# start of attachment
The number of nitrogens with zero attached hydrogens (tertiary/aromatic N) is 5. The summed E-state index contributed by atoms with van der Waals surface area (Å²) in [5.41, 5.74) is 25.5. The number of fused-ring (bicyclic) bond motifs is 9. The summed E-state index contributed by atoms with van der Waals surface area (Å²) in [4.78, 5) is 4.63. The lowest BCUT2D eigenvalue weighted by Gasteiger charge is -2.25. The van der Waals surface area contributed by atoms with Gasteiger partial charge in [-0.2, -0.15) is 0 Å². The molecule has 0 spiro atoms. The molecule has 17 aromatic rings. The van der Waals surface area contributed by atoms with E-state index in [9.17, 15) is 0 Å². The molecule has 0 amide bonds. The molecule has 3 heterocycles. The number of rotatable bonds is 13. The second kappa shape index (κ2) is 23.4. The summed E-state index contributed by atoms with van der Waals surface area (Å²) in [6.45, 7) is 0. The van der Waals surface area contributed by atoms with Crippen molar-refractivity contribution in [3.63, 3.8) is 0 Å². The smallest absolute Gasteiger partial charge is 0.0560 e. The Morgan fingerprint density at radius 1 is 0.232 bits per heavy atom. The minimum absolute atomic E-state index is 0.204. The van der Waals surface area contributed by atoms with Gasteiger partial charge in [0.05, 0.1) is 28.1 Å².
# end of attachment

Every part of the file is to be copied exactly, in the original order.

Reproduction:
The number of nitrogens with zero attached hydrogens (tertiary/aromatic N) is 5. The summed E-state index contributed by atoms with van der Waals surface area (Å²) in [5.41, 5.74) is 25.5. The number of fused-ring (bicyclic) bond motifs is 9. The summed E-state index contributed by atoms with van der Waals surface area (Å²) in [4.78, 5) is 4.63. The lowest BCUT2D eigenvalue weighted by Gasteiger charge is -2.25. The van der Waals surface area contributed by atoms with Gasteiger partial charge in [-0.2, -0.15) is 0 Å². The molecule has 0 spiro atoms. The molecule has 17 aromatic rings. The van der Waals surface area contributed by atoms with E-state index in [9.17, 15) is 0 Å². The molecule has 0 amide bonds. The molecule has 3 heterocycles. The number of rotatable bonds is 13. The second kappa shape index (κ2) is 23.4. The summed E-state index contributed by atoms with van der Waals surface area (Å²) in [6.45, 7) is 0. The van der Waals surface area contributed by atoms with Crippen molar-refractivity contribution in [3.63, 3.8) is 0 Å². The smallest absolute Gasteiger partial charge is 0.0560 e. The Morgan fingerprint density at radius 1 is 0.232 bits per heavy atom. The minimum absolute atomic E-state index is 0.204. The van der Waals surface area contributed by atoms with Gasteiger partial charge in [0.05, 0.1) is 28.1 Å².